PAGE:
• Forward retrograde mail to the postal services platoon/mail delivery point separated by outgoing and intra-theater (local) military mail.
  • Ensure that all mail is safeguarded and handled IAW DoD postal regulations (without exception).
  • Coordinate with the S1 to maintain an accountability roster by location of unit soldiers to ensure efficient mail redirect for soldiers who become casualties or change location.
  • Appropriately label and redirect casualty mail to the postal services platoon for forwarding.
  • Deliver accountable mail to soldiers and civilians IAW DoD postal regulations.
  • Immediately report any postal problems to the commander and/or unit S1.


The battalion S1 develops and coordinates a postal operations plan for assigned and attached units within the battalion by performing the following critical tasks:

  • Supervise all battalion mail operations.
  • Provide the brigade S1 and S4 with grid coordinates of the preferred and most efficient daily MDP and alternate MDPs.
  • Collect and route daily outgoing mail to the postal services platoon.
  • Coordinate with the S4 for delivery of mail to soldiers.
  • Ensure that mail clerks are properly trained and certified and can handle all mail IAW DoD postal regulations.
  • Collect and sort incoming mail.
  • Inform the ACofS G1 and postal services platoon through the brigade S1 of all task force additions and deletions as well as requested MDP location changes.
  • Coordinate with the brigade S1 to assist whenever possible with mail service to soldiers in units under operational control (OPCON) of the battalion.
  • Ensure proper marking and redirect of mail for wounded, deceased, or missing soldiers and civilians to the postal services platoon.
  • Coordinate with the brigade signal officer and brigade S1 for handling of official mail.
  • Investigate and coordinate to reconcile any problems within the battalion hindering the delivery of mail to soldiers.


The brigade S1 develops and coordinates a postal operations plan for assigned and attached units within the brigade by performing the following critical tasks:

  • Supervise all brigade mail operations.
  • Coordinate with the S4 for transportation of mail to battalion S1s and remote troop locations.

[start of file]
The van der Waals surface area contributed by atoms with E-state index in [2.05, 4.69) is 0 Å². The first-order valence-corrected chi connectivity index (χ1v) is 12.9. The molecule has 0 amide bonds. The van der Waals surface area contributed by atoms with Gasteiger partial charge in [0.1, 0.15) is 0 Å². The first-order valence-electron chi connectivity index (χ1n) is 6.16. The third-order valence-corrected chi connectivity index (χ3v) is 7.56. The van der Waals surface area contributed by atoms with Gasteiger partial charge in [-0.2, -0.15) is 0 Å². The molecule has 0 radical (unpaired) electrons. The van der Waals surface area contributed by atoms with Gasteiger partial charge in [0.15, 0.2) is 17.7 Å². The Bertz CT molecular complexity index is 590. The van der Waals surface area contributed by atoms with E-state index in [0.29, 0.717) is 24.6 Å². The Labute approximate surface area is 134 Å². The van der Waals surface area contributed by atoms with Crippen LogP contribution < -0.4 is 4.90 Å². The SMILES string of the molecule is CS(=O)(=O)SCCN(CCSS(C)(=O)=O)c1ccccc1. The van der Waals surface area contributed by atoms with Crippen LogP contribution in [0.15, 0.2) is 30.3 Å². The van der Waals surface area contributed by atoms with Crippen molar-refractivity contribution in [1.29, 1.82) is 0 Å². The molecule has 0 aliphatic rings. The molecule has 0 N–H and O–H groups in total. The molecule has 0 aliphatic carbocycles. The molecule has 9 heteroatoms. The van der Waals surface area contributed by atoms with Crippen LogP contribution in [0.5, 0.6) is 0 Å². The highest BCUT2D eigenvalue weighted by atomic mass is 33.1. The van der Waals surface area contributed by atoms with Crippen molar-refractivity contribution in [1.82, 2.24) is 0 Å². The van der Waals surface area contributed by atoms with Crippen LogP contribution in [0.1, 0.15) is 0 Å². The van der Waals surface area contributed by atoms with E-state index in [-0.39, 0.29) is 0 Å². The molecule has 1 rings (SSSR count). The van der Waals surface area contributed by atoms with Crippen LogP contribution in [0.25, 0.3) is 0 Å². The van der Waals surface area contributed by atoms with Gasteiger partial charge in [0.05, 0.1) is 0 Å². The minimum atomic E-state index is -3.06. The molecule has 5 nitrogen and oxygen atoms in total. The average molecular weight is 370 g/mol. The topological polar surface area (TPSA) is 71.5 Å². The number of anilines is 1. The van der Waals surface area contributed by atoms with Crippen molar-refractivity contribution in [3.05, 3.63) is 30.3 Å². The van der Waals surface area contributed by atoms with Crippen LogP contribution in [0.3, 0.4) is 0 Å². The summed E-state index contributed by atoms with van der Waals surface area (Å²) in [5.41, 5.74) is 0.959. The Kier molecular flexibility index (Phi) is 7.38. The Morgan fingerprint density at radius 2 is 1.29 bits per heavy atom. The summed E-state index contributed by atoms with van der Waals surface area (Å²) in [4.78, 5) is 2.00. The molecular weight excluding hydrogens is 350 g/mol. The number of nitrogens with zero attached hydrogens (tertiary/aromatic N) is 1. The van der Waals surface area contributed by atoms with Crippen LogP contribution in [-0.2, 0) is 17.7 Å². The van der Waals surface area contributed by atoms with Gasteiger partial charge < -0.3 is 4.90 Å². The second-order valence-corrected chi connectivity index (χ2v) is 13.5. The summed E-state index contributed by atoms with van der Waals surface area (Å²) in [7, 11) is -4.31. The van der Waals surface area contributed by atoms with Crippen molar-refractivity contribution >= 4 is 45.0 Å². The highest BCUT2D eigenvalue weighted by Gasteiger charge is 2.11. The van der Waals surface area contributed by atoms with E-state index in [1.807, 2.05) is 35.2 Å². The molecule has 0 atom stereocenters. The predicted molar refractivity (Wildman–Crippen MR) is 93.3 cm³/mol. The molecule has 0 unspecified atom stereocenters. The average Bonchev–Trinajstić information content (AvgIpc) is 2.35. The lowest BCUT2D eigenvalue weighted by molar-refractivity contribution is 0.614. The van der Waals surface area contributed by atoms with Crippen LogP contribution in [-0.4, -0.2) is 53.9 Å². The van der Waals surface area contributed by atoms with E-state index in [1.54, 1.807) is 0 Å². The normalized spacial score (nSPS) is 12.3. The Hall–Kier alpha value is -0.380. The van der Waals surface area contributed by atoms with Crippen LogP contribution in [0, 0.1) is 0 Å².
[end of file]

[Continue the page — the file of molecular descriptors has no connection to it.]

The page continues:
• Collect and route outgoing mail to the postal services platoon.
  • Provide the G1 with grid coordinates of the preferred daily MDP and alternate MDPs.
  • Ensure the proper marking and redirect of mail for wounded, deceased, or missing soldiers and civilians through the postal services platoon.
  • Coordinate with OPCON unit S1s and their parent units to assist whenever possible with mail service to soldiers in units under operational control of the brigade.
  • Coordinate with the division signal officer for the handling of official mail in coordination with the brigade signal officer.
  • Ensure that unit mail clerks handle all mail IAW DoD postal regulations.
  • Coordinate with the G1 and/or postal services platoon to provide postal finance services to brigade soldiers.
  • Investigate and coordinate to reconcile any problems within the brigade hindering the delivery of mail to soldiers in a timely manner.


The Assistant Chief of Staff G1 has overall staff responsibility for all mail operations (except official mail) for the division and attached units. The G1 develops and coordinates postal operations plans for all assigned and attached units within the division by performing the following critical tasks:

  • Act as a liaison between the division and the postal services platoon(s).
  • Coordinate with the G4, DTO, and DISCOM for delivery of mail from postal services platoons to brigade S1 MDPs.
  • Maintain the road conditions and the locations for the BSA MDPs, alternate MDPs, MSRs, enemy, postal units, transportation units, isolated units, and other significant elements, and prepare the recommended order of priority for MDPs. List S1 MDP requests in order of priority. Establish alternate MDPs when transportation is limited.
  • Prepare transportation requests for pick-up and delivery of mail to each brigade MDP and/or brigade S1/BSA.
  • Coordinate transportation requests with the DISCOM, G4, DTO, CofS, and/or Assistant Division Commander for Support (ADC(s)).
  • Provide a copy of transportation requests to postal services units, inform S1s of approved MDPs, and reconcile problems.
  • Spot-check retrograde and casualty mail and mail operations against the standards of service.


Responsibilities of the PSB are the following:

  • Provide command and control for postal units.
  • Incorporate postal headquarters in all deployment plans.
  • Assist the postal company commander with coordinating life support for postal platoons.
  • Include the postal company in vehicle maintenance, weapons maintenance, communication, and supply planning.


The personnel group provides policy and procedural guidance for postal companies and is responsible for performing the following critical tasks:

  • Determine postal support requirements for the deploying force.